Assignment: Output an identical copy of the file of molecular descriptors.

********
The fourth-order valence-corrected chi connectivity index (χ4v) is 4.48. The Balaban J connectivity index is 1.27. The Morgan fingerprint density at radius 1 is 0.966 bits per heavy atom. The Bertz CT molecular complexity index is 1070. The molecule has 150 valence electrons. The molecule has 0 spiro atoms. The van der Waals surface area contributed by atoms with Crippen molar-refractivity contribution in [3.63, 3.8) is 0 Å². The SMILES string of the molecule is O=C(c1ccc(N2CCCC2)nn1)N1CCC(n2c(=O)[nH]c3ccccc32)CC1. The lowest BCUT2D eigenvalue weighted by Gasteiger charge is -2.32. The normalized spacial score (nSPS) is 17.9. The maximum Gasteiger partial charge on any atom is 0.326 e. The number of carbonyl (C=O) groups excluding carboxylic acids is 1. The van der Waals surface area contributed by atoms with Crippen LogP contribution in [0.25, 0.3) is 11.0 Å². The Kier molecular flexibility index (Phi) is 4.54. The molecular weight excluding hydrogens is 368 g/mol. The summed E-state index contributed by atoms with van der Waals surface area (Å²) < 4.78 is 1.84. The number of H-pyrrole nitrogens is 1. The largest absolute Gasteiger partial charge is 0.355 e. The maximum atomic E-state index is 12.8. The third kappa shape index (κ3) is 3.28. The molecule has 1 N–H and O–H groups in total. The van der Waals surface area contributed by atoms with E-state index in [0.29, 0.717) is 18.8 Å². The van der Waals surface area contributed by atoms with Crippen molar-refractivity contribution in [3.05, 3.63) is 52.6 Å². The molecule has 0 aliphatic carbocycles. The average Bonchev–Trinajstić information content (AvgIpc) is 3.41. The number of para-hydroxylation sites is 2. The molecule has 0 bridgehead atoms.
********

The fourth-order valence-corrected chi connectivity index (χ4v) is 4.48. The Balaban J connectivity index is 1.27. The Morgan fingerprint density at radius 1 is 0.966 bits per heavy atom. The Bertz CT molecular complexity index is 1070. The molecule has 150 valence electrons. The molecule has 0 spiro atoms. The van der Waals surface area contributed by atoms with Crippen molar-refractivity contribution in [3.63, 3.8) is 0 Å². The SMILES string of the molecule is O=C(c1ccc(N2CCCC2)nn1)N1CCC(n2c(=O)[nH]c3ccccc32)CC1. The lowest BCUT2D eigenvalue weighted by Gasteiger charge is -2.32. The normalized spacial score (nSPS) is 17.9. The maximum Gasteiger partial charge on any atom is 0.326 e. The number of carbonyl (C=O) groups excluding carboxylic acids is 1. The van der Waals surface area contributed by atoms with Crippen LogP contribution in [0.25, 0.3) is 11.0 Å². The Kier molecular flexibility index (Phi) is 4.54. The molecular weight excluding hydrogens is 368 g/mol. The summed E-state index contributed by atoms with van der Waals surface area (Å²) < 4.78 is 1.84. The number of H-pyrrole nitrogens is 1. The largest absolute Gasteiger partial charge is 0.355 e. The maximum atomic E-state index is 12.8. The third kappa shape index (κ3) is 3.28. The molecule has 1 N–H and O–H groups in total. The van der Waals surface area contributed by atoms with E-state index in [0.29, 0.717) is 18.8 Å². The van der Waals surface area contributed by atoms with Crippen molar-refractivity contribution in [3.05, 3.63) is 52.6 Å². The molecule has 0 aliphatic carbocycles. The average Bonchev–Trinajstić information content (AvgIpc) is 3.41. The number of para-hydroxylation sites is 2. The molecule has 0 bridgehead atoms.